The "you cannot prove a negative" argument

Discussion in 'General Philosophy' started by stateofmind, Mar 6, 2010.

  1. Doreen Valued Senior Member

    So would I be correct in interpreting the above as saying that when you said

    you were referring only to closed systems?
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  3. glaucon tending tangentially Registered Senior Member

    No; that would be the complete opposite of what I was saying.
    As I said, it is only within closed systems that one can prove. Outside of this, one is left to inductive probability.
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  5. Doreen Valued Senior Member

    Of course. I was asking tongue in cheek. I just can't see how this...
    holds with...

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  7. Doreen Valued Senior Member

    Of course. I was asking tongue in cheek. I just can't see how this...
    holds with...

  8. glaucon tending tangentially Registered Senior Member

    I have to say, I can't see the issue.
    It's completely clear.

    "Provable" obtains to the domain of closed systems.
    Else, only rational assertion obtains.

    That's it.
  9. Fraggle Rocker Staff Member

    I don't understand the issue either. In science, which is the domain we operate in here at SciForums, every hypothesis must be testable. That follows directly from the scientific method: you can't prove something false or prove it true beyond a reasonable doubt if you can't test it. An untestable claim, therefore, is not a reasonable assertion. If it's a hunch, then it has to be elaborated into testable form before it's really science.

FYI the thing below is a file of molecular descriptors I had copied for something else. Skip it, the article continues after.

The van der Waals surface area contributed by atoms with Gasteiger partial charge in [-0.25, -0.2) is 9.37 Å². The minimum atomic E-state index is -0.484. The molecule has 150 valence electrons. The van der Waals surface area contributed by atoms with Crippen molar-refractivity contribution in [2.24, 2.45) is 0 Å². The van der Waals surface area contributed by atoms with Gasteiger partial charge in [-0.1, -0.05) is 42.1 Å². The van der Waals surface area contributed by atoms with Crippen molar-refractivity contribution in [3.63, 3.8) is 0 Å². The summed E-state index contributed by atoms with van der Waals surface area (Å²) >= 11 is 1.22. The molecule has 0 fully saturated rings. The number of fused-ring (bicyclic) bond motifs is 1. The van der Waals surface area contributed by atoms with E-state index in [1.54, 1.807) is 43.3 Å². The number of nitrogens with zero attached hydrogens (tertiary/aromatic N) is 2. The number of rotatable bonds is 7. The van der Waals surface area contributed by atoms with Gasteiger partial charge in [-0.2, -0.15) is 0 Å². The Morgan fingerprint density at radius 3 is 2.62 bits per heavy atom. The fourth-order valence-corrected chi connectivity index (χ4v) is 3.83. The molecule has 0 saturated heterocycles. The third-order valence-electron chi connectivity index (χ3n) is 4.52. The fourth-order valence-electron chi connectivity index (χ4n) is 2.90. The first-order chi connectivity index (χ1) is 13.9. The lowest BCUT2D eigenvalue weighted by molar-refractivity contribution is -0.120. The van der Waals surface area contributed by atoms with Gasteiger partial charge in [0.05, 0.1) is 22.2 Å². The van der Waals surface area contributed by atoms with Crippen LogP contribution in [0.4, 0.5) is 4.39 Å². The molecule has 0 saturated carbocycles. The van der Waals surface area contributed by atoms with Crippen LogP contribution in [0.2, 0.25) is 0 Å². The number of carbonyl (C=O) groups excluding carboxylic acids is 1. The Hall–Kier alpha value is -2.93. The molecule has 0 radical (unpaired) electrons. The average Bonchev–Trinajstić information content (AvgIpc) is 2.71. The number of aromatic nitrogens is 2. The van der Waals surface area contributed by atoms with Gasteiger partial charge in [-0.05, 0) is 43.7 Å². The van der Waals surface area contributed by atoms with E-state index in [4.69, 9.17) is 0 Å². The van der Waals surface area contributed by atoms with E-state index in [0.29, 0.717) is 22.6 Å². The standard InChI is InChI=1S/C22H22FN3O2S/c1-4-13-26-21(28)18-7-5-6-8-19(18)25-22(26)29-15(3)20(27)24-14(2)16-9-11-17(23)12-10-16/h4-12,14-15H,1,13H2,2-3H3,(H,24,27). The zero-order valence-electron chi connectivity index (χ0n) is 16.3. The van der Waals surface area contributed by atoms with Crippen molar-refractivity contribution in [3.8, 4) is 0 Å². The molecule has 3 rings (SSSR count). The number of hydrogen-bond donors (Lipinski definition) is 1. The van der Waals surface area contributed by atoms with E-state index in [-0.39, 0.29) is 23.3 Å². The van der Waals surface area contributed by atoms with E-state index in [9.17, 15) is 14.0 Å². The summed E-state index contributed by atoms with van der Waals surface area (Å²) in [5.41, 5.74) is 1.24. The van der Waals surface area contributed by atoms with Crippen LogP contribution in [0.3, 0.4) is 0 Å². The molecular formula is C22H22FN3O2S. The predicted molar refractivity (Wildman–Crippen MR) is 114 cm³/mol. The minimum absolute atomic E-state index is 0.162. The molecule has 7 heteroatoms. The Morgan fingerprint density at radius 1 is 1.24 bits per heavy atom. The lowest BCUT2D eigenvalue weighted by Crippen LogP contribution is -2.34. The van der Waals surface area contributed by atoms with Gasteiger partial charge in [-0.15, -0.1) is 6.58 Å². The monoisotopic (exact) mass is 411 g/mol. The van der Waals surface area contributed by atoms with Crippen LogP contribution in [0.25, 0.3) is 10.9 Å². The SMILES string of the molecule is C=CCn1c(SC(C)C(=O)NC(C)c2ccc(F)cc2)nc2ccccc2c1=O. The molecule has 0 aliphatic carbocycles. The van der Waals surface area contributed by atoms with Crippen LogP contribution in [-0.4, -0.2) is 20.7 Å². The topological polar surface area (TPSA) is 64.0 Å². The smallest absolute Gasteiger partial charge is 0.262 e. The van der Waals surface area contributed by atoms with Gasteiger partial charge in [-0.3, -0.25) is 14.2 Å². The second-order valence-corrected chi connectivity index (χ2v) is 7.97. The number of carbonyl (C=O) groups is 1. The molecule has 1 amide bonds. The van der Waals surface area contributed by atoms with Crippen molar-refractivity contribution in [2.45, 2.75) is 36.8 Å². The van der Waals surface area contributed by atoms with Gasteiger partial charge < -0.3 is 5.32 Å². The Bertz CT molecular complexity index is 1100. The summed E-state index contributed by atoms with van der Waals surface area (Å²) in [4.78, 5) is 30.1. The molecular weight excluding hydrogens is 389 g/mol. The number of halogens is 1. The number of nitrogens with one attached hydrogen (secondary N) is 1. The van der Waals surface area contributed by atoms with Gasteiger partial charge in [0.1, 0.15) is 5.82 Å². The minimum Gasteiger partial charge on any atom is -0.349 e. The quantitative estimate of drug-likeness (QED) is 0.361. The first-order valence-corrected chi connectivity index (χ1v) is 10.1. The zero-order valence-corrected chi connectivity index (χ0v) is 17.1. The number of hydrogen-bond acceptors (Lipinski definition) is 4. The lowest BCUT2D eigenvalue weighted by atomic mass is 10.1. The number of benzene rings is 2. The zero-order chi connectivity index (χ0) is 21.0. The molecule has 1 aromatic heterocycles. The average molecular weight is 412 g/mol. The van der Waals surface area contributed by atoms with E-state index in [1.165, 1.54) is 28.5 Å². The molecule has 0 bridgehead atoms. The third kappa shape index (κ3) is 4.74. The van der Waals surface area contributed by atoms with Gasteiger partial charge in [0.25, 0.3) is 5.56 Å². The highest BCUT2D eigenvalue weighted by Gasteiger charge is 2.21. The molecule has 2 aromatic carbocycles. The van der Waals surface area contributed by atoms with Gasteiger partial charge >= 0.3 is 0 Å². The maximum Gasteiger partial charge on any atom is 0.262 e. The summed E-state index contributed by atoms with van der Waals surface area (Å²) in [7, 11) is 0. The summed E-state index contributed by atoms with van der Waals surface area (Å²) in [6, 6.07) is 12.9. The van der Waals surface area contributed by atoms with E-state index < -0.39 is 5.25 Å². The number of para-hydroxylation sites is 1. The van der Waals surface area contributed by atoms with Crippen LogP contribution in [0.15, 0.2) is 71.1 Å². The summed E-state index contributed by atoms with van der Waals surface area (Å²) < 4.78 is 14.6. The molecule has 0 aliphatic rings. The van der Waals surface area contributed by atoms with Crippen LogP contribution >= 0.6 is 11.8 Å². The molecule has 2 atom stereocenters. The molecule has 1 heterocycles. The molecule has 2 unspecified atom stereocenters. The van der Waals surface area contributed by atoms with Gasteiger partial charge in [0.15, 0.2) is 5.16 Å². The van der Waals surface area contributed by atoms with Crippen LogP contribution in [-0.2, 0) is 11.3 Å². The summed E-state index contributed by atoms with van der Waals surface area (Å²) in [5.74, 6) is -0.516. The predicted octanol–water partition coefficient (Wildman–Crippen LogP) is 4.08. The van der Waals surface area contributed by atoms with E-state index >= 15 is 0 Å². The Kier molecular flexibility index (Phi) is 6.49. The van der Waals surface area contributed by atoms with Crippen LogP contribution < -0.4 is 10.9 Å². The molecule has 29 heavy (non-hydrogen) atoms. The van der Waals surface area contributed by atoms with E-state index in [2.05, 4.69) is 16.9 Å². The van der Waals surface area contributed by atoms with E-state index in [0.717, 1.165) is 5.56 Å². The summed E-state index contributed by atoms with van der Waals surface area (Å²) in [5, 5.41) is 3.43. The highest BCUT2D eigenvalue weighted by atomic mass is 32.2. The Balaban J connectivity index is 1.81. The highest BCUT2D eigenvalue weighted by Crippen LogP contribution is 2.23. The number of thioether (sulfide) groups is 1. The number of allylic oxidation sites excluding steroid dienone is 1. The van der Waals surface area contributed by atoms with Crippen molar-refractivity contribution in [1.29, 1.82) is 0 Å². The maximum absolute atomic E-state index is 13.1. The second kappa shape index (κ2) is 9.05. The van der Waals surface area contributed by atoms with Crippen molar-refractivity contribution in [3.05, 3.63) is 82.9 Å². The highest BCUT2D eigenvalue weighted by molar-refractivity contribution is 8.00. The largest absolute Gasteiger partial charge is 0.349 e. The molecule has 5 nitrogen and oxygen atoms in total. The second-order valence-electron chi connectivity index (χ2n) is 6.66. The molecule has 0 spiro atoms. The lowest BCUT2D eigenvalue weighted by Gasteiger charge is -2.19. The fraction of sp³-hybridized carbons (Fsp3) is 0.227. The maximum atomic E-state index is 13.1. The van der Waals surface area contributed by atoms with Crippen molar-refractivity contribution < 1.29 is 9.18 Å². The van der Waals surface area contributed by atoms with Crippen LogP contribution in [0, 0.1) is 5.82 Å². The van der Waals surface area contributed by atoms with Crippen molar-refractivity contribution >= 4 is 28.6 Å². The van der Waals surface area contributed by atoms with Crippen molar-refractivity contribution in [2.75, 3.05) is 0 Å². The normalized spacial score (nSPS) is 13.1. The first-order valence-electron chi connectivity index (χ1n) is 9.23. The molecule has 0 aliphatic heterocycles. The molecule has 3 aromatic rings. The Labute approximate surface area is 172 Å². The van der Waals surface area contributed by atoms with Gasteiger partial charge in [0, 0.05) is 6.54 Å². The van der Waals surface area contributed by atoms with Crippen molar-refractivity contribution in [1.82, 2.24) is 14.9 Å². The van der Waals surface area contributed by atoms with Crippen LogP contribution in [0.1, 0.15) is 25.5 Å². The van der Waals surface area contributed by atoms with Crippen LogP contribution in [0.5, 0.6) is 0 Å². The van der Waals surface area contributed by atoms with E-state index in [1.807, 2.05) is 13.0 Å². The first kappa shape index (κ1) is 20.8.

Glaucon does not use my legal language in his discussion of "non-proof amenable domains," and perhaps your confusion illustrates why I think the language of the law is better than the language of science. He's just saying in his own words that in science (as opposed to mathematics or police work) a theory can only be proven "true beyond a reasonable doubt," not "absolutely true."
  10. Nunayer Beezwax Registered Senior Member

    But of course, not completely clear, as "closed system" is a concept from physics meaning "isolated from the surrounding environment". Most familiar from thermodynamic entropy laws...

    I think you mean to say "formal systems" such as those of math and formal logic. Both are idealizations, the only truly closed system might be the universe, and the only truly formal system might be quantum physics.

    Don't mind me, just tidying up here....
  11. Fraggle Rocker Staff Member

    Yes. I usually put in parentheses (as defined by laymen, not physicists). Nonetheless defining the natural universe as a closed system is a cornerstone of physics. If the natural universe were not a closed system, then by definition:
    • A. There must be a "surrounding environment," or as it's usually called, a "supernatural universe" external to it, and
    • B. The natural universe is not isolated from the supernatural universe, or as it's usually presented, creatures and/or other forces within the supernatural universe have the ability to affect the operation of the natural universe.